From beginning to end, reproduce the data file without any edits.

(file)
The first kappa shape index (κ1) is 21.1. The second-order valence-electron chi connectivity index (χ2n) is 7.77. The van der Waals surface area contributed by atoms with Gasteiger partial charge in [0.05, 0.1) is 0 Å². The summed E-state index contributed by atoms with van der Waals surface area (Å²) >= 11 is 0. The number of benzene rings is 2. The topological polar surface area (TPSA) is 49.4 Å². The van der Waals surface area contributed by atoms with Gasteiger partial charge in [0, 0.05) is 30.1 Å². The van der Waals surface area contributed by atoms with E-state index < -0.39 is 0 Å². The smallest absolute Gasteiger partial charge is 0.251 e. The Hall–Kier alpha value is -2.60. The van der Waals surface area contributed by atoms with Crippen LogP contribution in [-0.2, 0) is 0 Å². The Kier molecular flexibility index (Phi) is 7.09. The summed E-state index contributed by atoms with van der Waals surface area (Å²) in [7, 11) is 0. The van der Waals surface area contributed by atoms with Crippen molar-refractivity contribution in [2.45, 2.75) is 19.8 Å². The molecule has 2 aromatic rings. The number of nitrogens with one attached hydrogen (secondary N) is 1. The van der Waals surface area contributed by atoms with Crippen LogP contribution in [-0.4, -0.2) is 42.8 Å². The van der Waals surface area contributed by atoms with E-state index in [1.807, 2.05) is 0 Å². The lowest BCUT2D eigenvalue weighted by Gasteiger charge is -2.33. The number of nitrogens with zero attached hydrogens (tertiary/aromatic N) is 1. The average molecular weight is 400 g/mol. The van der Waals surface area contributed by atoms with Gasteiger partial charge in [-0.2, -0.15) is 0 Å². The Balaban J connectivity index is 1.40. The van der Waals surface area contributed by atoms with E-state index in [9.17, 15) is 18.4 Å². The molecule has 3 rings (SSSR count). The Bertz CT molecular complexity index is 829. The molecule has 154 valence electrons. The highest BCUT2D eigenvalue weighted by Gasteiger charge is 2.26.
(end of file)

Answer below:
The first kappa shape index (κ1) is 21.1. The second-order valence-electron chi connectivity index (χ2n) is 7.77. The van der Waals surface area contributed by atoms with Gasteiger partial charge in [0.05, 0.1) is 0 Å². The summed E-state index contributed by atoms with van der Waals surface area (Å²) >= 11 is 0. The number of benzene rings is 2. The topological polar surface area (TPSA) is 49.4 Å². The van der Waals surface area contributed by atoms with Gasteiger partial charge in [0, 0.05) is 30.1 Å². The van der Waals surface area contributed by atoms with E-state index < -0.39 is 0 Å². The smallest absolute Gasteiger partial charge is 0.251 e. The Hall–Kier alpha value is -2.60. The van der Waals surface area contributed by atoms with Crippen LogP contribution in [-0.2, 0) is 0 Å². The Kier molecular flexibility index (Phi) is 7.09. The summed E-state index contributed by atoms with van der Waals surface area (Å²) in [7, 11) is 0. The van der Waals surface area contributed by atoms with Crippen molar-refractivity contribution in [2.45, 2.75) is 19.8 Å². The molecule has 2 aromatic rings. The number of nitrogens with one attached hydrogen (secondary N) is 1. The van der Waals surface area contributed by atoms with Crippen LogP contribution in [-0.4, -0.2) is 42.8 Å². The van der Waals surface area contributed by atoms with E-state index in [1.807, 2.05) is 0 Å². The lowest BCUT2D eigenvalue weighted by Gasteiger charge is -2.33. The number of nitrogens with zero attached hydrogens (tertiary/aromatic N) is 1. The average molecular weight is 400 g/mol. The van der Waals surface area contributed by atoms with Gasteiger partial charge in [-0.2, -0.15) is 0 Å². The Balaban J connectivity index is 1.40. The van der Waals surface area contributed by atoms with E-state index in [9.17, 15) is 18.4 Å². The molecule has 3 rings (SSSR count). The Bertz CT molecular complexity index is 829. The molecule has 154 valence electrons. The highest BCUT2D eigenvalue weighted by Gasteiger charge is 2.26.